Why did you want to be the rapporteur for this particular opinion?
The results of the last European elections testify loud and clear to the public’s disenchantment with politics in general. When the first direct elections to the European Parliament were held in 1979, the turnout was close to 65%. Since then, it has fallen every year to a level of around 40% for the last elections in 2014. The rise in votes for Eurosceptic parties (now with over 100 MEPs) and the record low turnout stand as a dire warning, calling for prompt action. Although the task ultimately falls to the European institutions to come up with a new communications strategy for discussing the European project, the strategy must embrace all levels of governance in Europe’s 100 000 municipalities and regions.
What are the broad outlines of this opinion?
The aim of the 2015-2019 Communication Plan “Reconnecting Europe with its citizens” is to kick off a discussion with people about their expectations from Europe and to ensure that, by the time the next elections are held in 2019, a majority will be convinced that “their voice counts in the European Union”. The Committee of the Regions opinion that I am presenting sets specific and measurable targets and proposes, in particular, that 20% of the EU’s communication budget be decentralised to national and local level. I am also suggesting that, together with the European Parliament and the Commission, we hold a series of “citizens’ dialogues” every year in regions and cities the length and breadth of Europe. Consideration might be given to the idea of asking that every region in Europe be visited at least once a year by a European commissioner. Finally, we would like to set up a network of European municipalities, cities and regions called “Friends of Europe” by 2019.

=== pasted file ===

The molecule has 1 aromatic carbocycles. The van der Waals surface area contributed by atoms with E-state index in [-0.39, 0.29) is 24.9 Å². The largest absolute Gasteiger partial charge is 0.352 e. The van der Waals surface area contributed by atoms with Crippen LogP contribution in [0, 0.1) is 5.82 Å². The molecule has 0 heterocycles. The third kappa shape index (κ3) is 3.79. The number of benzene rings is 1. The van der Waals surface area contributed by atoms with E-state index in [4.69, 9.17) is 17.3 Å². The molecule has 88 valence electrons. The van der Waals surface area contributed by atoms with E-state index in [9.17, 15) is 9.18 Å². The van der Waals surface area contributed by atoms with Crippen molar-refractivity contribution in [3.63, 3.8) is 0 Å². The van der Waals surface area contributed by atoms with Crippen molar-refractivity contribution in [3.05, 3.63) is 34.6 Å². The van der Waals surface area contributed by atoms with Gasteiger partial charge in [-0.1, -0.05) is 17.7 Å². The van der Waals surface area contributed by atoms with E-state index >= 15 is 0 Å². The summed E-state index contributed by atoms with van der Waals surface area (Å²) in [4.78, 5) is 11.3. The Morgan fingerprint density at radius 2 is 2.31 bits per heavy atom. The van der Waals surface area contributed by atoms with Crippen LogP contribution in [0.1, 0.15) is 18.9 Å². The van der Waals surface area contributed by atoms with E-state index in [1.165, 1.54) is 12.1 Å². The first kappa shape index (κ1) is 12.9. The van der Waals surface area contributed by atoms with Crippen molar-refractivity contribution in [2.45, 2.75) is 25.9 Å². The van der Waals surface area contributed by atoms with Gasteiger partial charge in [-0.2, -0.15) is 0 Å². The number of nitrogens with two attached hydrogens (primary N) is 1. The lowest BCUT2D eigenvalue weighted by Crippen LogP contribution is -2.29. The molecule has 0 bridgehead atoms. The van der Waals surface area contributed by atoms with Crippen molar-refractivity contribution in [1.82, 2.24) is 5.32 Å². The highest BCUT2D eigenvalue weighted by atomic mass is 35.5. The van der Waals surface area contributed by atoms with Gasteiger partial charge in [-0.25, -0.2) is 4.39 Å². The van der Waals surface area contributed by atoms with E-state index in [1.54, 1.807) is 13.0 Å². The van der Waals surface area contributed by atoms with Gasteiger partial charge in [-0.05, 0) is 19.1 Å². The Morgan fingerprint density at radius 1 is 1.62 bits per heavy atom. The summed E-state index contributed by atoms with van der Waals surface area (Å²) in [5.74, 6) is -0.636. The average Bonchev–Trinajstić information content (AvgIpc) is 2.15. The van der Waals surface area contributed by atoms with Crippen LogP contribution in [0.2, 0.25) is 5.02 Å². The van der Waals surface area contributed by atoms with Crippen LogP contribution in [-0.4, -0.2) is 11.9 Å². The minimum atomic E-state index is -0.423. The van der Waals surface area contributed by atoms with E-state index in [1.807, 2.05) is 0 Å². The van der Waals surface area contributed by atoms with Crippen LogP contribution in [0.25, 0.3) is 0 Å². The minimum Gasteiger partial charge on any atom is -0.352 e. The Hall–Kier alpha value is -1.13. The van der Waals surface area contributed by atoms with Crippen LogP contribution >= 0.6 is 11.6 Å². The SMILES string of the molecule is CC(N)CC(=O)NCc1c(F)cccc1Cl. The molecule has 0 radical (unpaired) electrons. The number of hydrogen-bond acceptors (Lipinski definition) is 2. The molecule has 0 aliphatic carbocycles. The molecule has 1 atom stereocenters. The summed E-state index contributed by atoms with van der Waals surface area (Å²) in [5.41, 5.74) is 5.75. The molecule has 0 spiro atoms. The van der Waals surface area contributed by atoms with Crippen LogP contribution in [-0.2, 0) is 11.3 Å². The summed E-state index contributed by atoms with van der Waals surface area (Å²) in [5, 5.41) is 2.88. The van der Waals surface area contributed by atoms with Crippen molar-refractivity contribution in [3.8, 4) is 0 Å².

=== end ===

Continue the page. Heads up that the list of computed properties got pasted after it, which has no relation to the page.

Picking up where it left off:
What is the role for the Committee of the Regions in that respect?
The plan proposed in my opinion places the regions, cities and local and national media resolutely at the heart of a decentralised communications strategy to be operated jointly with the other European institutions and the Member States. This plan should both stimulate “a European narrative” that will open up a public debate in Europe on the historical, cultural, philosophical and sociological foundations of European integration and, at the same time, pave the way for a dialogue on the tangible impact of European policies on people’s daily lives.